Pierre Trudeau had no trouble keeping himself occupied during a break from a boat trip down the Northwest Territories, Nahanni River, Monday Aug. 4, 1970.
Pierre Trudeau takes a wary look at an ice crevice, decides to chance it and makes the leap successfully during a midnight seal- hunting expedition at Clearwater Fjord in Canada's Arctic, July 29, 1968.
When in France...
Pierre Trudeau receives a kiss from his wife Margaret during a tour of St. Pierre, France, Aug. 1971.
Pierre Trudeau in Guayana 1974.
Friendlier With Reporters Than You Know Who
Pierre Trudeau sticks his tongue out to Canadian Press Photographer Peter Bregg during the 1972 election campaign. This photo was taken aboard the campaign plane where such antics were considered off the record. The photo was not made available until after the death of the prime minister
Prime Minister Pierre Trudeau dances in Montreal Oct. 21, 1979.
Acting like a Beatle
Pierre Trudeau sprints away from a crowd of female admirers in Ottawa April 22, 1968. They surrounded him outside the Parliament Buildings on his third day in office.
Posing with a Beatle
John Lennon and his wife Yoko Ono, meet with Pierre Trudeau Dec. 24, 1969 in Ottawa.
'I See Cigars And Rum In Our Future'
Pierre Trudeau looks on as Cuban President Fidel Castro gestures during a visit to a Havana housing project in this Jan. 27, 1976 photo.
Acting Out A Tory Fantasy?
Pierre Trudeau pretending to strangle himself with a tie given to him as he was presented with honorary membership in the National Press Club in Ottawa Sept. 17, 1968.
Pierre Trudeau amuses a group of people in Fortune while on tour through Newfoundland, Aug. 3, 1971.
Oh Captain! My Captain!
Pierre Trudeau takes a ride on the Bluenose, Aug. 1972.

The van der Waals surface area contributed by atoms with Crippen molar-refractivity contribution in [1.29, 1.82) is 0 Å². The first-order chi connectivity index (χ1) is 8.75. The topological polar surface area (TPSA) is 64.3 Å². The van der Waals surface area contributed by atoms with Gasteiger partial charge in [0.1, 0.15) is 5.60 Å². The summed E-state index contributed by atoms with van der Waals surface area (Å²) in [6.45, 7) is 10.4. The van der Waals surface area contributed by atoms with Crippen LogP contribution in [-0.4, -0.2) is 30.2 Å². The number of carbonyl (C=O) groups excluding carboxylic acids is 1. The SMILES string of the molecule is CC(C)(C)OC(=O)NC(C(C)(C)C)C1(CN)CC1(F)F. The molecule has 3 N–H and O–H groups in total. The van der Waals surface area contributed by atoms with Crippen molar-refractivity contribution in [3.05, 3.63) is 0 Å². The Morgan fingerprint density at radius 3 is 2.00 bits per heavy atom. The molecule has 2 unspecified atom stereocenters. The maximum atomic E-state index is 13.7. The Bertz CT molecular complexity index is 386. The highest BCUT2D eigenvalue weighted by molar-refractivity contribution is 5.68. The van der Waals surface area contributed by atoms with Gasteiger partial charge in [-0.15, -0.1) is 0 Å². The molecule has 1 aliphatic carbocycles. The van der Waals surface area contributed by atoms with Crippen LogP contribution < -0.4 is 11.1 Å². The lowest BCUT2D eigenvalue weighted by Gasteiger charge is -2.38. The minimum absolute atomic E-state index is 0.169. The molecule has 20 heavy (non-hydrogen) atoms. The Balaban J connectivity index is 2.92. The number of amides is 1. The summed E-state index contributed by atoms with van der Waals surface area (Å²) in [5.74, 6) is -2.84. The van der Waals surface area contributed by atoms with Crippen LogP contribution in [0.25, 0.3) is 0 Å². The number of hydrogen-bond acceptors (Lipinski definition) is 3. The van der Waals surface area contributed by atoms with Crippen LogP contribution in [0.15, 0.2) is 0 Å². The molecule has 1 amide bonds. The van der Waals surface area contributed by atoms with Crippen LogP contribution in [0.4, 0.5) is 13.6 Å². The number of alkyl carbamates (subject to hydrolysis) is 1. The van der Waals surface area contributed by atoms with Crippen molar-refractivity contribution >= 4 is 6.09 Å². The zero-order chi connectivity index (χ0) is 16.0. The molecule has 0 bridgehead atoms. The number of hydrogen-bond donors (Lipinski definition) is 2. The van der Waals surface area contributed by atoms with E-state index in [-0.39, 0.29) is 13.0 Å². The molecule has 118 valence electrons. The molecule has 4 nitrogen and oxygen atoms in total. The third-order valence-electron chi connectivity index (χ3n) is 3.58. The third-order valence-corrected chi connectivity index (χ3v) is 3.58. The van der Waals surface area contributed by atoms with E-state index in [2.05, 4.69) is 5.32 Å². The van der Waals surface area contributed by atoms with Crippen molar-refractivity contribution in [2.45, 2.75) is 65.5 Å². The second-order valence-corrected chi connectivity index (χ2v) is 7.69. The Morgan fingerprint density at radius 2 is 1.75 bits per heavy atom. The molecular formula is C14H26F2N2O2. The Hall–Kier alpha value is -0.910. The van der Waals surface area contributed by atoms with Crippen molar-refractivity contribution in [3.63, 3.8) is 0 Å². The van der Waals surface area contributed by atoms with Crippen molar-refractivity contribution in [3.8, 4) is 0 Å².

Nice Form Pierre
Pierre Trudeau works out at an Oshawa health club during a break in his 1968 election campaign.
Are The Flowers Too Much?
Pierre Trudeau, with a garland around his neck and a Hindu greeting symbol in paste on his forhead, rides a camel Jan 12, 1971 in the village of Benares, India, where he dedicated a water well.
I Do Love Flowers
Pierre Trudeau kids around with a carnation while waiting for voting results at the Liberal convention in this April 7, 1968 photo.
Indiana Jones Of The Great White North
Pierre Trudeau tries cracking a dog sled whip while visiting Baker Lake in the Arctic, March 10, 1970.
Never Afraid To Dance
Saudi Arabian Oil Minister Sheik Yamani, left, and Pierre Trudeau, right, dance a traditional Arabian dance while camping out in the desert in Madein Saleh, Saudi Arabia, Nov. 18, 1980.
Or Rock A Skirt
Pierre Trudeau, seen here taking part in Maori ceremonial dance in Wellington, New Zealand May 13, 1970.
Got The Moves
Pierre Trudeau does a dance after his campaign bus broke down in Montreal June 6, 1968.
Feather In The Cap
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Ballet: Act 1
Pierre Trudeau, shown performing his famous pirouette during a May 7, 1977, picture session at Buckingham Palace in London, England.
Ballet: Act 2
Pierre Trudeau, in a moment of joy over patriation of Canada's constitution, preformed his now famous pirouette at Uplands Airport on April 18, 1982 following the Queens's departure for London after the 4-day state visit which climaxed with the proclamation of the Constitution Act.
He Got It From His Father
Pierre Trudeau is saluted by RCMP Officer as he carries son Justin to Rideau Hall in 1973.
Next: Justin Trudeau Through The Years
Prime Minister Trudeau and his then-wife Margaret leave the city's Notre Dame Basilica Sunday afternoon after the christening of their 22-day old infant Justin Pierre James, Jan. 16, 1972. Tasseled shawls kept the baby hidden from photographers and the 10-degree-below-zero weather.
March 1979 photo of the Trudeau children: Michel (front), Alexandre (Sacha) and Justin (rear).